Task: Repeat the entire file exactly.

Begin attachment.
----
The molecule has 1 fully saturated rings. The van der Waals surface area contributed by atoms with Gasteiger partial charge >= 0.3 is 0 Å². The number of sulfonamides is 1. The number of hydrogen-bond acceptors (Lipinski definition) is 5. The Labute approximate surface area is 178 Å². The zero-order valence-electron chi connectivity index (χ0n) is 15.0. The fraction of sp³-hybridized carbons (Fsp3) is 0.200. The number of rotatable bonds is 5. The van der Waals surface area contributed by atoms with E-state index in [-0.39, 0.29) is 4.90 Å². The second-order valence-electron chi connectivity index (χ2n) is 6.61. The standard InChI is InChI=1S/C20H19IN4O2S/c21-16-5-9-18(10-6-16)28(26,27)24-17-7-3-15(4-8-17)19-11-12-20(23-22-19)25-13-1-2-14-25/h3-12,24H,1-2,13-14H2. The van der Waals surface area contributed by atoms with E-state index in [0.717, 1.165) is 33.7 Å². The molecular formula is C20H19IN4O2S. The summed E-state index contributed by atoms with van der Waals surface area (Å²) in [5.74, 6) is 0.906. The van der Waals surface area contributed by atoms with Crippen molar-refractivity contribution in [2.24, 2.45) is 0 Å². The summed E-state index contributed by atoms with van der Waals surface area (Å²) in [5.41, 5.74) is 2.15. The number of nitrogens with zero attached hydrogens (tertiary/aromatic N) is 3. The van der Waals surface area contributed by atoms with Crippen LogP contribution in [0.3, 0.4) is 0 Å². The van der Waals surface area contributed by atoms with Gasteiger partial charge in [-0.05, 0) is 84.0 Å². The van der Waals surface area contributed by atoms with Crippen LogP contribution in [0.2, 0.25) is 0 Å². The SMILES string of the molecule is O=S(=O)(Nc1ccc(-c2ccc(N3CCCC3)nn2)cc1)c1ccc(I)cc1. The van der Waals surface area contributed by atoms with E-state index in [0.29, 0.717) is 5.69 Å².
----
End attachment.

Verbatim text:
The molecule has 1 fully saturated rings. The van der Waals surface area contributed by atoms with Gasteiger partial charge >= 0.3 is 0 Å². The number of sulfonamides is 1. The number of hydrogen-bond acceptors (Lipinski definition) is 5. The Labute approximate surface area is 178 Å². The zero-order valence-electron chi connectivity index (χ0n) is 15.0. The fraction of sp³-hybridized carbons (Fsp3) is 0.200. The number of rotatable bonds is 5. The van der Waals surface area contributed by atoms with E-state index in [-0.39, 0.29) is 4.90 Å². The second-order valence-electron chi connectivity index (χ2n) is 6.61. The standard InChI is InChI=1S/C20H19IN4O2S/c21-16-5-9-18(10-6-16)28(26,27)24-17-7-3-15(4-8-17)19-11-12-20(23-22-19)25-13-1-2-14-25/h3-12,24H,1-2,13-14H2. The van der Waals surface area contributed by atoms with E-state index in [0.717, 1.165) is 33.7 Å². The molecular formula is C20H19IN4O2S. The summed E-state index contributed by atoms with van der Waals surface area (Å²) in [5.74, 6) is 0.906. The van der Waals surface area contributed by atoms with Crippen molar-refractivity contribution in [2.24, 2.45) is 0 Å². The summed E-state index contributed by atoms with van der Waals surface area (Å²) in [5.41, 5.74) is 2.15. The number of nitrogens with zero attached hydrogens (tertiary/aromatic N) is 3. The van der Waals surface area contributed by atoms with Crippen LogP contribution in [0.3, 0.4) is 0 Å². The van der Waals surface area contributed by atoms with Gasteiger partial charge in [-0.05, 0) is 84.0 Å². The van der Waals surface area contributed by atoms with Crippen LogP contribution in [0.2, 0.25) is 0 Å². The SMILES string of the molecule is O=S(=O)(Nc1ccc(-c2ccc(N3CCCC3)nn2)cc1)c1ccc(I)cc1. The van der Waals surface area contributed by atoms with E-state index in [0.29, 0.717) is 5.69 Å².